Thursday, June 30, 2011

Me and My Allergies, She and Her Manners

Summer is here and with it comes showers of pollen that make me want to claw my eyes out. Even with drugs like Claritin, I look like, according to one coworker, "a long-term cokehead who really needs more product." She even did an impression: vacuous look, vacant eyes being rubbed, sniffing. How she knew what a long-term cokehead looked like I didn't think to ask because I was busy sniffling and rubbing my reddened, puffy eyes. But she was probably right.

But I soldier on at the desk. One patron had been looking for some non-fiction title and could not find it. I went down the mental checklist of things to do when somebody says they can't find something that's supposed to be in. First, I check the catalog. Fairly often, the book is checked in, just not at deskslave central, but at some other, lesser library. Then I make sure that the catalog thinks it's actually in. People can, in their excitement, see that we own the book and not look at the circulation status. Then I find out the check-in time. I can't tell you how often people want something that was checked in 31 minutes ago (usually it's a movie) and would still be on a shelving cart in back. For this one, everything looked good for it actually being on the shelf. I don't want people to feel bad if I want to look on the shelf where it's supposed to be, so I tell them that I want to look near where it's supposed to be in case it was just shelved wrong. But this one wasn't where it was supposed to be. I scanned the nearby shelves after all. The poor pages can make mistakes after shelving nonfiction for a few hours. 973 can look an awful lot like 937 if you're 19 and operating on 3 hours of sleep after partying all night. But I couldn't find it. I was feeling stumped and, with the allergies, stupid to boot. The title was something like Dictionary of Some Damn Thing, so it occurred to me that maybe the page just assumed that it was a reference item. I mentioned this to the patron and took her over to the Reference shelves.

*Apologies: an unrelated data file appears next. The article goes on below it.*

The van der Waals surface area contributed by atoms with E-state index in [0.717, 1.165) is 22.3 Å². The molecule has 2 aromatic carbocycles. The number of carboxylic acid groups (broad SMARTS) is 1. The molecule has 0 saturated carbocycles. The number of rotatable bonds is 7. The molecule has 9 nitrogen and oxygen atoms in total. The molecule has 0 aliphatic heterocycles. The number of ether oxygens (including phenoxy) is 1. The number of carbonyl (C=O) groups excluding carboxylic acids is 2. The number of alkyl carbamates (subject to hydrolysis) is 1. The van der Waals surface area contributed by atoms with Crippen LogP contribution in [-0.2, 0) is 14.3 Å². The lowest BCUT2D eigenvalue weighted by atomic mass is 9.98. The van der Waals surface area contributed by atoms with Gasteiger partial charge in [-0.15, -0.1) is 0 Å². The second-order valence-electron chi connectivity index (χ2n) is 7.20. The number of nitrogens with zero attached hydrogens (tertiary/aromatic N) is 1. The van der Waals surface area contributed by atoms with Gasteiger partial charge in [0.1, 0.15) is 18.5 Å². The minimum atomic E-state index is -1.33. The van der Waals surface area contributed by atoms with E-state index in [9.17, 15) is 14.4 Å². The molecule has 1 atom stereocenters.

And lo, it was there. I felt all jubilant and leaned down to pull it off the shelf.

"Don't touch that!" the patron--literally--shrieked.

I straightened up.

She moved in and snatched it off the shelf. Walking away with it, she snapped over her shoulder, "I don't want to get what YOU have."

Tuesday, June 28, 2011

Now Here's a Thought (Whose Time Probably Hasn't Come)

Every day, I get to hear the default ringtones of a variety of mobile phone providers go off loudly at the library. I'm thinking that we should make up words to a song about the library to each of them, then the staff can sing them out with the tones. It could be informative, too (Don't forget to SIGN up for summer READing to-DAY-AY-AY!) The goofy esprit de corps might even help us from getting upset/depressed/annoyed by the constant ringing.

Saturday, June 25, 2011

This Story Ends Predictably

The lissome woman, easily 15 years my junior, strode up to the desk, fixed me with a winning smile and said, "can I grab you for a minute?"

She needed help with her Microsoft Word document. Line spacing or some such nonsense.

Wednesday, June 15, 2011

Kids These Days, a Transcript

While waiting at the desk for a colleague to check in back for something, I got to listen to a pair of 10-year-olds chat. My advanced age renders me invisible to them, it turns out, so I got to hear all sorts of stuff. I tuned most of it out but did hear one of them explain the troubles she has communicating effectively with a younger sibling. I heard her say

Every time I jinx my sister, she's like, "Huh? Wha?" and I'nm like "It means you can't talks," and she's like "Isn't that, like, confusing?" and I'm like "Ummm...nooooo."

Thursday, June 2, 2011

Inadvertent Dork Checking

Some years back, I used to work with a guy who liked to do something he called Dork Checking. He would purposely get something wrong that only a true dork would care about so that the dork would correct him. And then he'd laugh at the dork. He got me once by saying, in the middle of a conversation about some work topic, "It's just like that guy on Star Trek who's half Klingon and half human. I think his name is Wolf or something."

"That's Worf," I corrected, and then got laughed at for not only knowing, but caring enough to say something.

Today, a patron asked my desk colleague if we had the book The Fall of Rome. Being the insufferable know-it-all that I am, I just had to jump in, asking him if he meant the History of the Decline and Fall of the Roman Empire by Edward Gibbon.
"If that's the one written a long time ago," he said, not unreasonably.
"Yep," I replied, my insufferability growing by the moment. "The first volume was published in 1776." Then, to add wiseassery to insufferability, I just had to add, "Nothing else of note happened that year."

The patron gave me a squinty, pinched, oh-you-moron sort of look and said, "America was BORN that year." He might as well have added "jerk" or "dumbass" to it for the level of contempt his statement held.

But I didn't laugh or call him a dork. I just felt a little bad.

Wednesday, June 1, 2011

Attention: Holiday Week Change

Because of the holiday, Entitlement Tuesday was held today at deskslave Central. Halitosis Wednesday ran concurrently. The normal schedule will resume next week. We apologize for any confusion this may have caused.

That is all.